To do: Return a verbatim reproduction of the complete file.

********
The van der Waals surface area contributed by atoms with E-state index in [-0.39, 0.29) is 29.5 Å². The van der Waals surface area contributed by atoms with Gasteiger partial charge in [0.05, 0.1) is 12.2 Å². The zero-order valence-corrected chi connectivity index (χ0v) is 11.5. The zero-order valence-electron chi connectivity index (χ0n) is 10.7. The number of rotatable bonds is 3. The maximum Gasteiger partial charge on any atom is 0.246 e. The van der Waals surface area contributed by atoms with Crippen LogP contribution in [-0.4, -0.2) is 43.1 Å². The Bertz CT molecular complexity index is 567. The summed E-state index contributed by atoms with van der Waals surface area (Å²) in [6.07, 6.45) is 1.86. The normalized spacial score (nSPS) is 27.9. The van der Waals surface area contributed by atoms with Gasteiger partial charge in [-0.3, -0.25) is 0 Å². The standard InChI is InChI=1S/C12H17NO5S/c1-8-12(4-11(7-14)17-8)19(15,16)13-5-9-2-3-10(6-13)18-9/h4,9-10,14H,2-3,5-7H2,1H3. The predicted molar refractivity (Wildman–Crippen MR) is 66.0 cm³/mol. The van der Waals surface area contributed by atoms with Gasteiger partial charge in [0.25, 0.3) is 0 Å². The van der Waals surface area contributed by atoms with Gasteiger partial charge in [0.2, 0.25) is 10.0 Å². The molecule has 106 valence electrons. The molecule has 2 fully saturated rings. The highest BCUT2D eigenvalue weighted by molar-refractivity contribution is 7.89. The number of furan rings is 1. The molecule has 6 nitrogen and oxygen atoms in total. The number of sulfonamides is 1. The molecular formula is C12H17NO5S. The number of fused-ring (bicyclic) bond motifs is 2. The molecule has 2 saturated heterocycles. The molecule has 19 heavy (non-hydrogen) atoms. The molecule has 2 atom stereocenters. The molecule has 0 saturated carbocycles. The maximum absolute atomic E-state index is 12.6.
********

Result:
The van der Waals surface area contributed by atoms with E-state index in [-0.39, 0.29) is 29.5 Å². The van der Waals surface area contributed by atoms with Gasteiger partial charge in [0.05, 0.1) is 12.2 Å². The zero-order valence-corrected chi connectivity index (χ0v) is 11.5. The zero-order valence-electron chi connectivity index (χ0n) is 10.7. The number of rotatable bonds is 3. The maximum Gasteiger partial charge on any atom is 0.246 e. The van der Waals surface area contributed by atoms with Crippen LogP contribution in [-0.4, -0.2) is 43.1 Å². The Bertz CT molecular complexity index is 567. The summed E-state index contributed by atoms with van der Waals surface area (Å²) in [6.07, 6.45) is 1.86. The normalized spacial score (nSPS) is 27.9. The van der Waals surface area contributed by atoms with Gasteiger partial charge in [-0.3, -0.25) is 0 Å². The standard InChI is InChI=1S/C12H17NO5S/c1-8-12(4-11(7-14)17-8)19(15,16)13-5-9-2-3-10(6-13)18-9/h4,9-10,14H,2-3,5-7H2,1H3. The predicted molar refractivity (Wildman–Crippen MR) is 66.0 cm³/mol. The van der Waals surface area contributed by atoms with Gasteiger partial charge in [0.25, 0.3) is 0 Å². The van der Waals surface area contributed by atoms with Gasteiger partial charge in [0.2, 0.25) is 10.0 Å². The molecule has 106 valence electrons. The molecule has 2 fully saturated rings. The highest BCUT2D eigenvalue weighted by molar-refractivity contribution is 7.89. The number of furan rings is 1. The molecule has 6 nitrogen and oxygen atoms in total. The number of sulfonamides is 1. The molecular formula is C12H17NO5S. The number of fused-ring (bicyclic) bond motifs is 2. The molecule has 2 saturated heterocycles. The molecule has 19 heavy (non-hydrogen) atoms. The molecule has 2 atom stereocenters. The molecule has 0 saturated carbocycles. The maximum absolute atomic E-state index is 12.6.